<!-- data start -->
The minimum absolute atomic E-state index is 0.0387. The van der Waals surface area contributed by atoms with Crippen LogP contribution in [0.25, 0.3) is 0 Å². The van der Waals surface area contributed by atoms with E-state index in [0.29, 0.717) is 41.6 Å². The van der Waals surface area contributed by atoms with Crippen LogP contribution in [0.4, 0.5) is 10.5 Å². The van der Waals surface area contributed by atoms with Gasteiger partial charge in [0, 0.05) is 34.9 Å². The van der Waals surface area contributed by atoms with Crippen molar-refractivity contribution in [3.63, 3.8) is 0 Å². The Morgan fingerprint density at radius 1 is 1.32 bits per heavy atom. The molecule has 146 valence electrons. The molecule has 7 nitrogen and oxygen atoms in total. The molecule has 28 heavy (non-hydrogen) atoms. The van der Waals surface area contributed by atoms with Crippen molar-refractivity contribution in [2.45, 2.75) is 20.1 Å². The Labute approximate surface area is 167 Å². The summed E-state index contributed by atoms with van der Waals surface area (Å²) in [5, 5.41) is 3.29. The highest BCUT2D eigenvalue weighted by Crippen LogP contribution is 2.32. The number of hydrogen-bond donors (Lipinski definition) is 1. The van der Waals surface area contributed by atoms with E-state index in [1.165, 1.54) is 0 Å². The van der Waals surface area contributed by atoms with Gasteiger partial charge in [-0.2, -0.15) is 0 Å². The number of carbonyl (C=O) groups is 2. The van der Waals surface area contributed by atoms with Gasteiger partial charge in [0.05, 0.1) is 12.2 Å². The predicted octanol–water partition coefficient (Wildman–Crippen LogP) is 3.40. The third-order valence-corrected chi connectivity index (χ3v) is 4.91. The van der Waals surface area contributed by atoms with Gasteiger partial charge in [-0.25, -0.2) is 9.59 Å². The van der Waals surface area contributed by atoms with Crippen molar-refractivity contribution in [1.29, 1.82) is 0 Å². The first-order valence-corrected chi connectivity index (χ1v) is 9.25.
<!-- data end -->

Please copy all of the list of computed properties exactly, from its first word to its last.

The minimum absolute atomic E-state index is 0.0387. The van der Waals surface area contributed by atoms with Crippen LogP contribution in [0.25, 0.3) is 0 Å². The van der Waals surface area contributed by atoms with E-state index in [0.29, 0.717) is 41.6 Å². The van der Waals surface area contributed by atoms with Crippen LogP contribution in [0.4, 0.5) is 10.5 Å². The van der Waals surface area contributed by atoms with Gasteiger partial charge in [0, 0.05) is 34.9 Å². The van der Waals surface area contributed by atoms with Crippen molar-refractivity contribution in [3.63, 3.8) is 0 Å². The Morgan fingerprint density at radius 1 is 1.32 bits per heavy atom. The molecule has 146 valence electrons. The molecule has 7 nitrogen and oxygen atoms in total. The molecule has 28 heavy (non-hydrogen) atoms. The van der Waals surface area contributed by atoms with Crippen molar-refractivity contribution in [2.45, 2.75) is 20.1 Å². The Labute approximate surface area is 167 Å². The summed E-state index contributed by atoms with van der Waals surface area (Å²) in [5, 5.41) is 3.29. The highest BCUT2D eigenvalue weighted by Crippen LogP contribution is 2.32. The number of hydrogen-bond donors (Lipinski definition) is 1. The van der Waals surface area contributed by atoms with E-state index in [1.165, 1.54) is 0 Å². The van der Waals surface area contributed by atoms with Gasteiger partial charge in [-0.2, -0.15) is 0 Å². The number of carbonyl (C=O) groups is 2. The van der Waals surface area contributed by atoms with Gasteiger partial charge in [0.05, 0.1) is 12.2 Å². The predicted octanol–water partition coefficient (Wildman–Crippen LogP) is 3.40. The third-order valence-corrected chi connectivity index (χ3v) is 4.91. The van der Waals surface area contributed by atoms with Gasteiger partial charge in [-0.25, -0.2) is 9.59 Å². The van der Waals surface area contributed by atoms with Crippen molar-refractivity contribution in [1.29, 1.82) is 0 Å². The first-order valence-corrected chi connectivity index (χ1v) is 9.25.